Impact of reversible proton insertion on the electrochemistry of electrode materials operating in mild aqueous electrolytes: a case study with TiO2


  • Benoît Limoges Laboratoire d'Electrochimie Moléculaire & Université Paris Cité & Centre National de la Recherche Scientifique ,
  • Véronique Balland Laboratoire d'Electrochimie Moléculaire & Université Paris Cité ,
  • Nikolina Makivic Laboratoire d'Electrochimie Moléculaire & Université Paris Cité ,
  • Jean-Marie Tarascon Chimie du Solide et de l’Energie & Collège de France ,
  • Kenneth D. Harris National Research Council Canada & Nanotechnology Research Centre


Near-neutral aqueous electrolytes are to be preferred for the development of sustainable electrochemical energy conversion and storage devices. Protons are inherent to these electrolytes and their reactivity towards the electrode material extends beyond their own reduction, especially when reversible proton insertion takes place in the bulk electrode material from acidic or buffered electrolytes. However, a still burning question regards whether reversible proton insertion persists when working in unbuffered mild aqueous electrolytes, and if so, with which consequences on the functioning of the electrode material. Here, we address this issue by examining TiO2 as a model insertion electrode in a range of mild aqueous electrolytes. Through a combination of experiments, modelling and multiphysics simulations, we demonstrate that, in a KCl-based electrolyte, water acts as proton donor to support reversible insertion of protons in TiO2, while in a NH4Cl-based aqueous electrolyte, the proton donor is NH4+. Moreover, we establish that strong pH gradients develop at the electrode interface during proton insertion/disinsertion, highlighting their dependence on the proton donor/acceptor and rationalizing their impact on the electrode voltage. Overall, this work provides a comprehensive framework of proton-insertion coupled electron transfer (PICET) that can be easily generalised to other electrode materials.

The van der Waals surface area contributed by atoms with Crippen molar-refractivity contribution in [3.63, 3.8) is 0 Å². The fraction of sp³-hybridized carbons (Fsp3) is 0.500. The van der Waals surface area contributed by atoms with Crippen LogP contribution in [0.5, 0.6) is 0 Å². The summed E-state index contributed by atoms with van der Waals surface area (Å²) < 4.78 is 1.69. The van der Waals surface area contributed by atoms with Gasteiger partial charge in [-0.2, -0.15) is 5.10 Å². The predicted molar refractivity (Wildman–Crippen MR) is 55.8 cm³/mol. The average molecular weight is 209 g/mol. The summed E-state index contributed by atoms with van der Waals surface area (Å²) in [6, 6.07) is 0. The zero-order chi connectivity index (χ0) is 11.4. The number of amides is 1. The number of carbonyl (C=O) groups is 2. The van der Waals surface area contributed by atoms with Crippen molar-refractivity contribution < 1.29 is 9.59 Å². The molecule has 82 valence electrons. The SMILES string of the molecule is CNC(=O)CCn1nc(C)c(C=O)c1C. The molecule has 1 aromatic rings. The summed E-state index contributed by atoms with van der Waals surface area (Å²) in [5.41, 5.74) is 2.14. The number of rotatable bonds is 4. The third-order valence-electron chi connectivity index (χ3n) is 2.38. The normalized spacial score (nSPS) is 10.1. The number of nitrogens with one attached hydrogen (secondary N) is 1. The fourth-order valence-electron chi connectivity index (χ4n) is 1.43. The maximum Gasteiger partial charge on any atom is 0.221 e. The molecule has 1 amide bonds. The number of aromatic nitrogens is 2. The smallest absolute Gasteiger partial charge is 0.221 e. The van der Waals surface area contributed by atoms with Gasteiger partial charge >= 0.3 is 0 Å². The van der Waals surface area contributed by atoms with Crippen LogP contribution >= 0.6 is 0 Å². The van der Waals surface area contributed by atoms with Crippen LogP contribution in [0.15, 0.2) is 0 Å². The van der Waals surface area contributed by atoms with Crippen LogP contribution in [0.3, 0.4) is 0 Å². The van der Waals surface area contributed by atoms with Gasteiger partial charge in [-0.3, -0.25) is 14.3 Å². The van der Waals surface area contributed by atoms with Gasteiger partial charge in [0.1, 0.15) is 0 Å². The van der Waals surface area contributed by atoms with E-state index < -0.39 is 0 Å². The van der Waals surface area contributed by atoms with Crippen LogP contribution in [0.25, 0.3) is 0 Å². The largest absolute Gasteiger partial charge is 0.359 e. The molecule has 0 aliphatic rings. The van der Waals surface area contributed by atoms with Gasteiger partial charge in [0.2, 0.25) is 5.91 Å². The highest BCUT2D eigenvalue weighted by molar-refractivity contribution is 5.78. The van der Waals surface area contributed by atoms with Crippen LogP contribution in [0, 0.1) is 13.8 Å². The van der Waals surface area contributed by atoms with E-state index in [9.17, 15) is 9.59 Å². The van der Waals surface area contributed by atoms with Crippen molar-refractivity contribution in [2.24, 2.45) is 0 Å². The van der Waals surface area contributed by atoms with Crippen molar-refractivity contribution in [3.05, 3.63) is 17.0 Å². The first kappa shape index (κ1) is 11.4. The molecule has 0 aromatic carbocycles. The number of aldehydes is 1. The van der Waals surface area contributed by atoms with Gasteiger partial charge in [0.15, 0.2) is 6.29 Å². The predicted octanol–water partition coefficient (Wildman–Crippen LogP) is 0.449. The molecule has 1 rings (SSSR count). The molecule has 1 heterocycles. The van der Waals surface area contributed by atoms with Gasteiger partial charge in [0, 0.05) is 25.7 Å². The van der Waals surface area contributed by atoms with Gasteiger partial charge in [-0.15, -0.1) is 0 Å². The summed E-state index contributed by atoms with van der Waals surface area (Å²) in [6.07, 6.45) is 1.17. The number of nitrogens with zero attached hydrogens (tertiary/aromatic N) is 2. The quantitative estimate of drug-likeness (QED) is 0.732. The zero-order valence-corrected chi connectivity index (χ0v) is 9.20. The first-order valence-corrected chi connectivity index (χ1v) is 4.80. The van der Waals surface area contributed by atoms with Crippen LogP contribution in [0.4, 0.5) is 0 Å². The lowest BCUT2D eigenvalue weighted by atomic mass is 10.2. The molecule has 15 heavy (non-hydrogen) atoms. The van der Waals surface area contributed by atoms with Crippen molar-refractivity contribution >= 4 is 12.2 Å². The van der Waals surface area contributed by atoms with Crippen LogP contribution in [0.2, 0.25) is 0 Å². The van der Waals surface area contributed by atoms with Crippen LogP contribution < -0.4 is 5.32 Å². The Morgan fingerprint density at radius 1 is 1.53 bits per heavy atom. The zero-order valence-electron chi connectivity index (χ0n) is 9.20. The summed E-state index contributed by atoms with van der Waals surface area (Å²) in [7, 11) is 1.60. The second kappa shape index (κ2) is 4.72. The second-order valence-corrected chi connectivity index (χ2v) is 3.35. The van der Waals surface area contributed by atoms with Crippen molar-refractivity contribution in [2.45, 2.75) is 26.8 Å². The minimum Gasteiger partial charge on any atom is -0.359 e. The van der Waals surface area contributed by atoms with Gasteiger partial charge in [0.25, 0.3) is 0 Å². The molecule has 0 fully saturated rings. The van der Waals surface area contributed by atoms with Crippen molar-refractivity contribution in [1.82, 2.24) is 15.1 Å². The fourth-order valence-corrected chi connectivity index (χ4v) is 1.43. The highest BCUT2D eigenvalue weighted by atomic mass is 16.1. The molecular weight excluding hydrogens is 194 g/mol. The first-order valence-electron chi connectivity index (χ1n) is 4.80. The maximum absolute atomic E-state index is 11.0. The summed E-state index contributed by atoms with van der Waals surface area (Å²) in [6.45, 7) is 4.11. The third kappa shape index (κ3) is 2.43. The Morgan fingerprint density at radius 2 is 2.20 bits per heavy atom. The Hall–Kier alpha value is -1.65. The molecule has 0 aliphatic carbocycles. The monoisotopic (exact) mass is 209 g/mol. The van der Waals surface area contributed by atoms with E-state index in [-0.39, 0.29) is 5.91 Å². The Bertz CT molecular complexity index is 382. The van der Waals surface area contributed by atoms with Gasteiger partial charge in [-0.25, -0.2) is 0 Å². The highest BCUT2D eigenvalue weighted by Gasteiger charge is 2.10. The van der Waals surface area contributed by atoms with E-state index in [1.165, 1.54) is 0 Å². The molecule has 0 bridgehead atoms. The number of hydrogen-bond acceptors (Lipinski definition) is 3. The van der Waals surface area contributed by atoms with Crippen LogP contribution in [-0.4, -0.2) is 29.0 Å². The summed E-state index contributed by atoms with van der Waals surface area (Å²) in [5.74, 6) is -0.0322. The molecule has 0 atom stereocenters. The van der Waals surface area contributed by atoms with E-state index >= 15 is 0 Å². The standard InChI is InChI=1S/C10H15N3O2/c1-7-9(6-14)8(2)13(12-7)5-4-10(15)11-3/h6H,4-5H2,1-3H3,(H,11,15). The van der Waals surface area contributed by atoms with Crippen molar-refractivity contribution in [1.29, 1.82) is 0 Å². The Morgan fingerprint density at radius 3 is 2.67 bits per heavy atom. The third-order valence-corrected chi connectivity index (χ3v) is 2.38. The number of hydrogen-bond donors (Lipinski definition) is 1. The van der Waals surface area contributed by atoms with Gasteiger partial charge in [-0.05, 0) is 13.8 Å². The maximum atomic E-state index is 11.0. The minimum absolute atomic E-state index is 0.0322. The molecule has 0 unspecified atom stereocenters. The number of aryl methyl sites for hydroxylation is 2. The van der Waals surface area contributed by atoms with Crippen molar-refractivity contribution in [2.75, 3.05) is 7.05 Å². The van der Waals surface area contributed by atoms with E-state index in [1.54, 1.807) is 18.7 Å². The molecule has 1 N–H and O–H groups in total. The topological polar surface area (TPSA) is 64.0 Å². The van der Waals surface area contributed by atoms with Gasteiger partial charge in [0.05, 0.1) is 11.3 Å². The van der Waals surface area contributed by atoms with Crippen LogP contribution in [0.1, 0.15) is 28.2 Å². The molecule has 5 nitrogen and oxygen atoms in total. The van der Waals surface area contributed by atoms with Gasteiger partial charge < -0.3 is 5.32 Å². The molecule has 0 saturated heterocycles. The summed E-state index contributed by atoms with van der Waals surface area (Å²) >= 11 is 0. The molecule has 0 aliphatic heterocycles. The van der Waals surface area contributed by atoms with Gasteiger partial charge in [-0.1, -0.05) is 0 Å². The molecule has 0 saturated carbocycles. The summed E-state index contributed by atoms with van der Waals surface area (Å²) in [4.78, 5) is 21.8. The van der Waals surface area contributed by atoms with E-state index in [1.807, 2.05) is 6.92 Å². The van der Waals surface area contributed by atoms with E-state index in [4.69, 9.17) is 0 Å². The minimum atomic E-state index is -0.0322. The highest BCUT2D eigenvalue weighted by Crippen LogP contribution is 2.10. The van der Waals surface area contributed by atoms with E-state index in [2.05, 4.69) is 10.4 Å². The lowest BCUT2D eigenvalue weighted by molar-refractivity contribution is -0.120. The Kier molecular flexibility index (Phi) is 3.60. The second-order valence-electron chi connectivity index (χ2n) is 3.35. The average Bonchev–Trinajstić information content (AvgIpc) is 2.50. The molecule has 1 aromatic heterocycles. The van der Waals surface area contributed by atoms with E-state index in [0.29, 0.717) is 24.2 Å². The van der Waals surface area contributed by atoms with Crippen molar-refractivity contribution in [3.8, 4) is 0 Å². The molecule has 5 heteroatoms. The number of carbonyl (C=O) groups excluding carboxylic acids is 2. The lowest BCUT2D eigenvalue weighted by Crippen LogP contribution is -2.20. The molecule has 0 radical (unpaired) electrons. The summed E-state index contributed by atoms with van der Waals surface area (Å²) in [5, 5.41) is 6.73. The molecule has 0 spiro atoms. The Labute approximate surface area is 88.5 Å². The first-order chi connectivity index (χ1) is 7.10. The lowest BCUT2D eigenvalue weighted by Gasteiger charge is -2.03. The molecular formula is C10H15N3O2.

Supplementary material

Supporting Information
Glossary of symbols, description of 1D and 2 D models, procedure for numerical simulations, estimation of the local pH on the basis of a simple linear diffusion-convection model, Table S1, Figures S1 to S6, and Movies S1 to S7.